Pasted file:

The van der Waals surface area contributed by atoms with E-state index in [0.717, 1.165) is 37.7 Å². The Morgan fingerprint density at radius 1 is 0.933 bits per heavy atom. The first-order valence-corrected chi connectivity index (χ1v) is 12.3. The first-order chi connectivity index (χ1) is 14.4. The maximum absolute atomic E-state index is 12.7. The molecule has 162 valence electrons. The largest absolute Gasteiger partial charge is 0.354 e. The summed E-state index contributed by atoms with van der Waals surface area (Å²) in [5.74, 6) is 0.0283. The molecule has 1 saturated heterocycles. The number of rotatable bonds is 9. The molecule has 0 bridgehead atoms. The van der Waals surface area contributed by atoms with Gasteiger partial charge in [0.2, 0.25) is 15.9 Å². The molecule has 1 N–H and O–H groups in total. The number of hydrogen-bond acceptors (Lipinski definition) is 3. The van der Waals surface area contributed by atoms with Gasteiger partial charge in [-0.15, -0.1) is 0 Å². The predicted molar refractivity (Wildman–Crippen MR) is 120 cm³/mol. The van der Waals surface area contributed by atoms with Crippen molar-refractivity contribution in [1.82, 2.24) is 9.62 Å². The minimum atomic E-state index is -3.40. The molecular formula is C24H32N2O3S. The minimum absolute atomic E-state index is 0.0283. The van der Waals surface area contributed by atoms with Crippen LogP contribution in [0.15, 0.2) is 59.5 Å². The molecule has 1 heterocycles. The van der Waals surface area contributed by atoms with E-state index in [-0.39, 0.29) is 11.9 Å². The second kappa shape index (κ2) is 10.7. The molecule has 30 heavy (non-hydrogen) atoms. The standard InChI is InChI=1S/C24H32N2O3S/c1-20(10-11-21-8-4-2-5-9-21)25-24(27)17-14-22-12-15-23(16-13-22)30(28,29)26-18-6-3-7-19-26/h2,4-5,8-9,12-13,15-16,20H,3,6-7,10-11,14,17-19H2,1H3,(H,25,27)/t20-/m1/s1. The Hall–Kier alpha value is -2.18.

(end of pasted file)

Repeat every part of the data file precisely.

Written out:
The van der Waals surface area contributed by atoms with E-state index in [0.717, 1.165) is 37.7 Å². The Morgan fingerprint density at radius 1 is 0.933 bits per heavy atom. The first-order valence-corrected chi connectivity index (χ1v) is 12.3. The first-order chi connectivity index (χ1) is 14.4. The maximum absolute atomic E-state index is 12.7. The molecule has 162 valence electrons. The largest absolute Gasteiger partial charge is 0.354 e. The summed E-state index contributed by atoms with van der Waals surface area (Å²) in [5.74, 6) is 0.0283. The molecule has 1 saturated heterocycles. The number of rotatable bonds is 9. The molecule has 0 bridgehead atoms. The van der Waals surface area contributed by atoms with Gasteiger partial charge in [0.2, 0.25) is 15.9 Å². The molecule has 1 N–H and O–H groups in total. The number of hydrogen-bond acceptors (Lipinski definition) is 3. The van der Waals surface area contributed by atoms with Gasteiger partial charge in [-0.15, -0.1) is 0 Å². The predicted molar refractivity (Wildman–Crippen MR) is 120 cm³/mol. The van der Waals surface area contributed by atoms with Crippen molar-refractivity contribution in [1.82, 2.24) is 9.62 Å². The minimum atomic E-state index is -3.40. The molecular formula is C24H32N2O3S. The minimum absolute atomic E-state index is 0.0283. The van der Waals surface area contributed by atoms with Crippen LogP contribution in [0.15, 0.2) is 59.5 Å². The molecule has 1 heterocycles. The van der Waals surface area contributed by atoms with E-state index in [-0.39, 0.29) is 11.9 Å². The second kappa shape index (κ2) is 10.7. The molecule has 30 heavy (non-hydrogen) atoms. The standard InChI is InChI=1S/C24H32N2O3S/c1-20(10-11-21-8-4-2-5-9-21)25-24(27)17-14-22-12-15-23(16-13-22)30(28,29)26-18-6-3-7-19-26/h2,4-5,8-9,12-13,15-16,20H,3,6-7,10-11,14,17-19H2,1H3,(H,25,27)/t20-/m1/s1. The Hall–Kier alpha value is -2.18.